by fairleft, Wed Jan 07, 2009 at 07:18:34 AM EST
The latest death toll estimates range from around 700 to "might be close to 770." The Israelis have lost 7, all soldiers, three of them killed by friendly fire. When are we Americans going to ask that our tax dollars not be spent supporting state terrorism? I fully agree the U.S. should not support Hamas, but what about the state that has killed 195 children in the last few days?
195 children have been killed in Israel's war on Gaza: medics
UN: No gunmen in school at time of Israeli shelling
by the national gadfly, Wed Dec 10, 2008 at 11:31:20 AM EST
Every morning on my walk to the bus, I pass the windows of a shop called Bazar. They sell imports, womens' clothing, shoes, etc. I often look at the dresses on display with an eye for something my wife would like me to surprise her with. They often have some posters for bands or performances that I assume the owner fancies.
However, in addition to their normal offerings for eye-candy, they offered something to reflect Barack Obama's election. Entitled "an historic night" it was several large swaths of white paper hanging in the windows. The hangings, read from left to right were one-line capsules of events, ideas, statements and thoughts from the beginning of the campaign up to election night.
It was and (is still) a moving experience to see the journey, laid out like a string of moments all in a row. I had forgotten how some of the moments, victories and losses related to each of the ones that preceded or followed. Some of them, I had forgotten altogether.
(Cross posted at The National Gadfly)
by Zachary Karabell, Tue Dec 02, 2008 at 03:02:18 PM EST
Cross-posted at River Twice Research.
The current economic crisis has claimed many victims, but what has changed most is the way that the United States is viewed, perhaps permanently. That isn't ideology; it isn't declinism; it's a fact. For all the talk in past year about the shifting balance of power globally, until now it has been just that, talk. Saying that the emerging world of China, India, Brazil and the rest have assumed a new place is like saying that a new army is well-equipped with sharp uniforms and cutting-edge weapons. That doesn't mean it can fight. Until tested in battle, it's just a guess. The economic crisis of the past two months has been such a test, and the results are clear: talk of the emerging world as the wave of the future isn't just speculation; it's a permanent reality.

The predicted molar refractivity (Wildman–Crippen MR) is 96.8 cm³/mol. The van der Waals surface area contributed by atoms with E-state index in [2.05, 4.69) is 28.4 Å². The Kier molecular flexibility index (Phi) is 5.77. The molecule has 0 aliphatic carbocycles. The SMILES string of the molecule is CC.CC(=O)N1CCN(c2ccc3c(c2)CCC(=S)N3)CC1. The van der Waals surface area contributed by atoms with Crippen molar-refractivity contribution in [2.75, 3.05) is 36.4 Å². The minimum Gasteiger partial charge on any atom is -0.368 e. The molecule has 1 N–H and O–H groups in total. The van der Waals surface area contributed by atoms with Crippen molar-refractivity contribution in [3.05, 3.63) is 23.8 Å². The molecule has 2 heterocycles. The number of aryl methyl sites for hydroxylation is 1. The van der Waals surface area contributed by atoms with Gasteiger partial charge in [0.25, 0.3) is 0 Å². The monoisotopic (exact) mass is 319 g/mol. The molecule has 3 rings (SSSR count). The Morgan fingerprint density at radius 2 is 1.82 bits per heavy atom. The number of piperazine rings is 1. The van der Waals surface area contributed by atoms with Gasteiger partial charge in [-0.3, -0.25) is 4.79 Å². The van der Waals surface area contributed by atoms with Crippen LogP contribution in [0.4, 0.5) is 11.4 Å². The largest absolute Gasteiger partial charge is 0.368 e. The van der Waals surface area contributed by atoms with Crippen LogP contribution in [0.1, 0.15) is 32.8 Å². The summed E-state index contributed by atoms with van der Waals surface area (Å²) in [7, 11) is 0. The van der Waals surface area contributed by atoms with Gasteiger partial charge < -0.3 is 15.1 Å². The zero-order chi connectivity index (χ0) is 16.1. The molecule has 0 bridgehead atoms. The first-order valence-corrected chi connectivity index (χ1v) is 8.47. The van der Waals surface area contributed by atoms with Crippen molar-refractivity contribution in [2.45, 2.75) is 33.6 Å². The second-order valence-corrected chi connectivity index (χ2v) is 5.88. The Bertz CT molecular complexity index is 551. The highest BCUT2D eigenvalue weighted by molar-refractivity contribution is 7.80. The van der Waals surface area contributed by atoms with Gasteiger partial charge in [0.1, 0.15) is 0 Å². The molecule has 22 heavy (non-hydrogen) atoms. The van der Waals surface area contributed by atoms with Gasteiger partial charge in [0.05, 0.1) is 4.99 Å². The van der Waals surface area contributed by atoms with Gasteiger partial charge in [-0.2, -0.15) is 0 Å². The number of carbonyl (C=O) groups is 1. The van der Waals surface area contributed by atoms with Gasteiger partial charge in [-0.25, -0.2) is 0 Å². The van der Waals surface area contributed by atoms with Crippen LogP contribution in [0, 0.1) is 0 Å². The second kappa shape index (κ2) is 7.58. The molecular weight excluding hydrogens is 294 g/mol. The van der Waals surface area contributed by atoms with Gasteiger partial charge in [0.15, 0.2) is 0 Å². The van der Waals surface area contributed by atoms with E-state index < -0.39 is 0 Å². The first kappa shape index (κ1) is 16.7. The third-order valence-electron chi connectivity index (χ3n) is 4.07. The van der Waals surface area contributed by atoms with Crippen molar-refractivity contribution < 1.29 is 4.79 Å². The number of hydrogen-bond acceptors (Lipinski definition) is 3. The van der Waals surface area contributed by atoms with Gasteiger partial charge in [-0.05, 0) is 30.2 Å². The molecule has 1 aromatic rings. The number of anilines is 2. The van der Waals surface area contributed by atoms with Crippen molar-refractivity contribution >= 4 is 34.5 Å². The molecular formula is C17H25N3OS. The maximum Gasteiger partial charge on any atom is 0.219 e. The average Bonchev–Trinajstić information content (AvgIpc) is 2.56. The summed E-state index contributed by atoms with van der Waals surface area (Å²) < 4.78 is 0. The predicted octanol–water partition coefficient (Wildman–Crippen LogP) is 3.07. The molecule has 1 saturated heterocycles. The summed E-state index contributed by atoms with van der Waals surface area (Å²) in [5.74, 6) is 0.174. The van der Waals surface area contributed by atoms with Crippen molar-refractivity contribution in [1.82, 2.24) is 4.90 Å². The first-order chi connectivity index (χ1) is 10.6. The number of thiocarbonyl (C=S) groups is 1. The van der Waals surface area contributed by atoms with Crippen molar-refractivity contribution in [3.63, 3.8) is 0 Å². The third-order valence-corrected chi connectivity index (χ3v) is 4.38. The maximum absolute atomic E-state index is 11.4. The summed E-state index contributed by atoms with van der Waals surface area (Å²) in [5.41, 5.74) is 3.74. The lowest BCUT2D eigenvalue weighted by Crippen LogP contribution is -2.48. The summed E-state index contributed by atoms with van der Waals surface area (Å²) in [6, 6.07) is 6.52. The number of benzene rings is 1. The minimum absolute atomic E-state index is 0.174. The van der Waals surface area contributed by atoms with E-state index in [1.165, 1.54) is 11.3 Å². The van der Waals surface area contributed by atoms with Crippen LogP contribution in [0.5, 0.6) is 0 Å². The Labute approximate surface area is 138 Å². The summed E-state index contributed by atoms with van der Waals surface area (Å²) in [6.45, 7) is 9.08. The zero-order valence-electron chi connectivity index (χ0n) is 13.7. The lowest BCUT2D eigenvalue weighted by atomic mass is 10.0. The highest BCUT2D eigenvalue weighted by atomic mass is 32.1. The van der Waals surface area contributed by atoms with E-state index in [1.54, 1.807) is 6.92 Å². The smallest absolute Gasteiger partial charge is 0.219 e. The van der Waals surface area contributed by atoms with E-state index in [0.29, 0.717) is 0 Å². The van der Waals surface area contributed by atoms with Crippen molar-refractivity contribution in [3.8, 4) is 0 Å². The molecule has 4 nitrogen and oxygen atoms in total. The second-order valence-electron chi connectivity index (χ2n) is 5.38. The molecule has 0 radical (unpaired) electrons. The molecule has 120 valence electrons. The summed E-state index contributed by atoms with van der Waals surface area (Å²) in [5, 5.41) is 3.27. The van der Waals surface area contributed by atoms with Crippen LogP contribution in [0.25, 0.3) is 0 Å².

by Zachary Karabell, Tue Nov 18, 2008 at 01:37:03 PM EST
Cross-posted at River Twice Research.
So the G20 met over the weekend, and if there was any doubt before, there should be none now: the financial balance of power is shifting. China, Brazil, even Japan can all claim more sound economies than the United States, and they collectively let it be known that they would no longer take marching orders from the Washington consensus. They expect a voice, and they are not asking permission.
by MarvinMouse, Sun Nov 16, 2008 at 07:38:47 AM EST
The NY Times is suggesting Obama won't be able to use his blackberry once he becomes president due to the nature of the Presidential Records Act and security concerns. However, with a few modifications to his blackberry and a simple adjustment to the IT infrastructure, I believe he could theoretically continue to use his blackberry in a limited capacity while he is president. It would require implementing a proper cryptographic infrastructure between the president and the limited number people who have permission to email him on that account. As well, he may need to ensure that he cannot respond directly with the blackberry as a preventative measure. However, this second part may be unnecessary if the president is mature enough to not abuse the privileges granted him by the email account. (IE. He realizes that anything he sends on the BB can be subpeonaed.)